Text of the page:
“Jamaicans have a rich connection to vegetarian and vegan food,” explains Golding. “It’s rooted in the Rastafarian movement but also in the vast array of produce that we can grow here. From yam to cassava, sweet potato to cho cho – I find cooking with vegetables as interesting as meat and fish. I think in the main, vegetarianism is too often sidelined and not given the respect it deserves.”
Drive around the coastline of Jamaica, and you’ll discover that many of the bare-foot beach stalls and huts, have a similar – albeit more basic – approach. A short drive away, for instance, in Long Bay, is the Chill Out Hut, where inspired veggie dishes are given equal pegging to the island’s better known specialities, such as curry goat and jerk chicken. With a menu featuring, ackee, curry tofu, bammy and dumplings, you sit in carved-out barrels overlooking the ocean, listening to the rhythms of calypso and reggae.
Explore further inland, and the Rastafarian influence is stronger, with many places influenced by the Ital trend. Short for ‘vital’ – vitality for life – ‘Ital’ is rooted in a plant-based diet – from spiced chickpea burgers to roasted breadfruit. Stush in the Bush, in the parish of St Ann (around 90 minutes from Montego Bay) is one of the leading exponents of the trend. Tagged as ‘sexy vegetarianism’, the unique dining experience is found on a rustic-chic farm and puts exotic vegetables as the focus of its multi-course, seasonal menu. “It is rustic and it is gourmet,” say owners Lisa and Christopher Binns.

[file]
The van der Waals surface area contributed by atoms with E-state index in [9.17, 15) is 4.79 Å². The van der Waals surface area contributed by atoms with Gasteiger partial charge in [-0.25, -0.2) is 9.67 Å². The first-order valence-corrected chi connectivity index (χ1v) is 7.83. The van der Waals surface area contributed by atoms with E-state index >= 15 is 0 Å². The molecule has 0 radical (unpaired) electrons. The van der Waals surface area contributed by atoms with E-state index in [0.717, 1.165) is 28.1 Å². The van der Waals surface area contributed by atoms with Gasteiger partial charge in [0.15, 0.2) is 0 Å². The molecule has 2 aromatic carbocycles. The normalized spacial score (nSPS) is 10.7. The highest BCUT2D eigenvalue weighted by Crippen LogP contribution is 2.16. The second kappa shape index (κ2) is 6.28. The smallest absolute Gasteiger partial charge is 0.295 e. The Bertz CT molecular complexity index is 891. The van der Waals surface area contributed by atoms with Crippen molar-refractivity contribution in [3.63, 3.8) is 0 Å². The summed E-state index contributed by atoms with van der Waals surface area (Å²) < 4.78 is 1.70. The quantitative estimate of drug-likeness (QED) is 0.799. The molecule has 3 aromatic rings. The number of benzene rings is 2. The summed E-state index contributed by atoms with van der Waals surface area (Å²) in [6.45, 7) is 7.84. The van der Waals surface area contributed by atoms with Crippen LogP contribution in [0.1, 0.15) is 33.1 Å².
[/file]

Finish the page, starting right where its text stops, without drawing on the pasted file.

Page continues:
Back at Half Moon, adding to the inimitable experience, is a stellar wine list and a speciality rum menu, including Jamaica’s own highly-prized 50-year-old Appleton Estate Rum, said to be the oldest available rum, of which only 800 bottles were made. It all adds up to be a uniquely modern-Caribbean experience.
The rest of the resort is just as impressive and continues its nod to Jamaica’s heritage married with a contemporary bent. The 63-year-old hotel is one of the island’s most iconic grand-dames and is found on a 400-acre estate, beautifully landscaped with an abundance of scarlet hibiscus flowers, coconut palms and blue mahoe trees. Like many of the world’s best hotels, it boasts an impressive past guest-list of countless royals, presidents and dignitaries – not to mention a glittering cast of modern A-listers, such as Venus Williams and Rhianna.